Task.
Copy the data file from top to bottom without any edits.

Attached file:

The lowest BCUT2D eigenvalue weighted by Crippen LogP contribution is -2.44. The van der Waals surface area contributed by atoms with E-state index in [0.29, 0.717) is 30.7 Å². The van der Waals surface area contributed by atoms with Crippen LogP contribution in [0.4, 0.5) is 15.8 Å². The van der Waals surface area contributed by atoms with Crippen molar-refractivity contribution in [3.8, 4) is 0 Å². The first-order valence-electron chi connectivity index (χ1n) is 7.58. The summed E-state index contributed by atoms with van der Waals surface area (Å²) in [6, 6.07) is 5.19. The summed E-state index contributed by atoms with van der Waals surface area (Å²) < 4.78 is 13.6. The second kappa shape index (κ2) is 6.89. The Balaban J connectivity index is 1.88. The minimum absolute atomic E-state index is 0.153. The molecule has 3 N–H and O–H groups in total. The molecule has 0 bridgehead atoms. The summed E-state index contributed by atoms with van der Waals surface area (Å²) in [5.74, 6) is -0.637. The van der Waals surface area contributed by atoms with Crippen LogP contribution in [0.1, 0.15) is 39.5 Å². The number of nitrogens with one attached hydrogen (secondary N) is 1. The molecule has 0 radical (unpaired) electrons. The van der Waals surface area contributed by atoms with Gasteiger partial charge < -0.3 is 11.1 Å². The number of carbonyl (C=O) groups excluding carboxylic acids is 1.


The lowest BCUT2D eigenvalue weighted by Crippen LogP contribution is -2.44. The van der Waals surface area contributed by atoms with E-state index in [0.29, 0.717) is 30.7 Å². The van der Waals surface area contributed by atoms with Crippen LogP contribution in [0.4, 0.5) is 15.8 Å². The van der Waals surface area contributed by atoms with Crippen molar-refractivity contribution in [3.8, 4) is 0 Å². The first-order valence-electron chi connectivity index (χ1n) is 7.58. The summed E-state index contributed by atoms with van der Waals surface area (Å²) in [6, 6.07) is 5.19. The summed E-state index contributed by atoms with van der Waals surface area (Å²) < 4.78 is 13.6. The second kappa shape index (κ2) is 6.89. The Balaban J connectivity index is 1.88. The minimum absolute atomic E-state index is 0.153. The molecule has 3 N–H and O–H groups in total. The molecule has 0 bridgehead atoms. The summed E-state index contributed by atoms with van der Waals surface area (Å²) in [5.74, 6) is -0.637. The van der Waals surface area contributed by atoms with Crippen LogP contribution in [0.1, 0.15) is 39.5 Å². The number of nitrogens with one attached hydrogen (secondary N) is 1. The molecule has 0 radical (unpaired) electrons. The van der Waals surface area contributed by atoms with Gasteiger partial charge < -0.3 is 11.1 Å². The number of carbonyl (C=O) groups excluding carboxylic acids is 1.